Younger kids in particular enjoy traditional scavenger hunts, which you can hold at the local park or in your very own backyard. Or, snap on Fido's leash and hit an unexplored subdivision during a family walk.
You can always check out the local mountains or lake if you dream of exploring on a slightly larger scale. Whatever setting and activity you choose, let your kids be part of the preparation process. Even little guys can help make trail mix or pack the cooler for the excursion.
You're probably surrounded by a cultural mecca of museums, theaters and art galleries. Why do you only take advantage of these offerings when you're hosting out-of-town guests?
The next time you're tempted to spend a rainy Saturday on the couch watching a "Jersey Shore" marathon, set a better example for your family by planning a visit to one of the many attractions your city has to offer.
Little kids love puppet shows, plays, the circus and child-friendly museums. You can appeal to your teen's budding musical or dance interest by visiting the ballet or symphony. If none of those options strikes a chord with your kid, consider springing for prime seats to a concert featuring one of the rare bands that appeal to all generations, like the Rolling Stones or Aerosmith. Be sure to temporarily fade into the background if he bumps into his friends, though. You might be considered cool for landing the box seats, but there's nothing quite as uncool as introducing your parents to the prettiest and most popular girl in class.
For small kids in particular, it doesn't take much to turn an ordinary living room into a makeshift playground. A few sheets draped strategically around armchairs and couches can quickly morph furniture into a fabulous indoor fort perfect for your whole family.
Split up into teams and compete by seeing who can build the best castle out of blocks or who can fashion the most realist animals from modeling clay. Everyone is sure to get a good laugh out of playing dress-up with your old clothes from the '80s, although some of them might look frighteningly similar to current fashion trends. Your kids will certainly appreciate the chance to catch a glimpse of the rarely seen extra-silly sides of their usually serious parents.
Many families are so wary of pesticide exposure that they're turning to homegrown fruits, veggies and herbs instead of picking them up at the grocery store.
However, gardens don't just grow themselves. Even if you have a serious green thumb, it takes a lot of planning, work and maintenance to yield a successful backyard crop.
Since most children are naturally inclined to play in the dirt, take advantage of it by working alongside them in a family garden. Little ones can plant seeds or pull weeds, while older children can help you harvest, fertilize and keep plants watered on a daily basis. Maybe having a hand in growing the veggies will inspire your picky eater to try a few for a change. A parent can dream, right?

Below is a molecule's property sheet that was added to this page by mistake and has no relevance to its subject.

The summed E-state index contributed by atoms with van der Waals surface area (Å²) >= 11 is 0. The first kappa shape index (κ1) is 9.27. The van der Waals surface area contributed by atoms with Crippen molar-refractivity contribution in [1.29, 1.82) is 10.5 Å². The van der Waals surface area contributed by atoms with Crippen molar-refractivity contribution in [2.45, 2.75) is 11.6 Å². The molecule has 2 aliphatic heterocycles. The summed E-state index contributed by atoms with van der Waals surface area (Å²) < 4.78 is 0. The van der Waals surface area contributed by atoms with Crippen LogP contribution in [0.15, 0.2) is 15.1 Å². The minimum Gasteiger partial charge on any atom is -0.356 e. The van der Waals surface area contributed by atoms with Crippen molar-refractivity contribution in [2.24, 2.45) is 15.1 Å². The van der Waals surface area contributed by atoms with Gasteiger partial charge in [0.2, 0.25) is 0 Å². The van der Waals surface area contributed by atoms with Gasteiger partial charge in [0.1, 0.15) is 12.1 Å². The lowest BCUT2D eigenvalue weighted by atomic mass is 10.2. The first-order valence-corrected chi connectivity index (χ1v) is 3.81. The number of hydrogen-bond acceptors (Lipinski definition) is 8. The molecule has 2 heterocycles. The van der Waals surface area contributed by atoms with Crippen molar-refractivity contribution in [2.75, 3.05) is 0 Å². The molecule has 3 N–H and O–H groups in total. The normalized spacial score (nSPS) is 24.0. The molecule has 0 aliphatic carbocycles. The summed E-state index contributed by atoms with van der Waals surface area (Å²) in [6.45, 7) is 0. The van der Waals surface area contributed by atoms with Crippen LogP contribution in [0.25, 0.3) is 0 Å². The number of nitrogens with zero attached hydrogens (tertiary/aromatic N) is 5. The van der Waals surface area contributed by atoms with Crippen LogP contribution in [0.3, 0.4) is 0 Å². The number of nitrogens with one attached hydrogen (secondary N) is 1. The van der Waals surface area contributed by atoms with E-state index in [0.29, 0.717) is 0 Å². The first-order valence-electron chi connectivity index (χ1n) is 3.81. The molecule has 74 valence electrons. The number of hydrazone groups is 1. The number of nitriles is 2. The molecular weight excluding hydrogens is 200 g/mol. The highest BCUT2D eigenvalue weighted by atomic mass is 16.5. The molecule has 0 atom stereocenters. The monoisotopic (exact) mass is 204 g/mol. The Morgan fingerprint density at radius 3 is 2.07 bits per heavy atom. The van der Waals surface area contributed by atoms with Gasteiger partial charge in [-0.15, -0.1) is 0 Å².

Sometime around middle school, science experiments become fundamentally uncool. While your kids are still in the single digits, have fun with science!
Younger kids get a serious kick out of learning basic scientific principles, like magnetic attraction and repulsion, how mold forms (you can perform this experiment with ancient spaghetti leftovers, by the way) and why baking soda and vinegar combine to form homemade volcanoes.
Surf the Web for a ton of great ideas for easy, at-home experiments utilizing everyday household items. Have you got tons of leftover Halloween or Valentine's Day candy? Teach your kids about dissolution by putting candy hearts in water, or show them what happens when a Skittle is submerged (the "S" floats to the top!). Finding alternatives to scarfing down all that extra sugary stuff will benefit your minds and your waistlines simultaneously, plus you'll be spending old-fashioned quality time with your family.
HowStuffWorks learns about the free-range parenting philosophy and talks to the movement's founder Lenore Skenazy.
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- Atlas Heelan, Charis. "Volunteer Vacations, Family Style." Frommer's. Feb. 2, 2009. (Dec. 14, 2010). http://www.frommers.com/articles/5784.html
- Candy Experiments. (Dec. 14, 2010). http://www.candyexperiments.com/
- "Family Road Trips." Travelocity. (Dec. 14, 2010). http://www.travelocity.com/TravelForGood/cn-trips.html
- Lee, Denise. "Bedtime Routines: How to Get Back on School Time." Parents. 2008 - 2009. (Dec. 14, 2010). http://www.parents.com/kids/education/back-to-school/setting-a-back-to-school-bedtime-routine/
- "Obesity. Halting the Epidemic by Making Health Easier: At a Glance 2010." Centers for Disease Control and Prevention. 2010. (Dec. 14, 2010).http://www.cdc.gov/chronicdisease/resources/publications/AAG/obesity.htm
- "Take a Hike! 8 Family-Friendly Tips." Parents. 2010. (Dec. 14, 2010). http://www.parents.com/fun/activities/outdoor/child-outdoor-activities/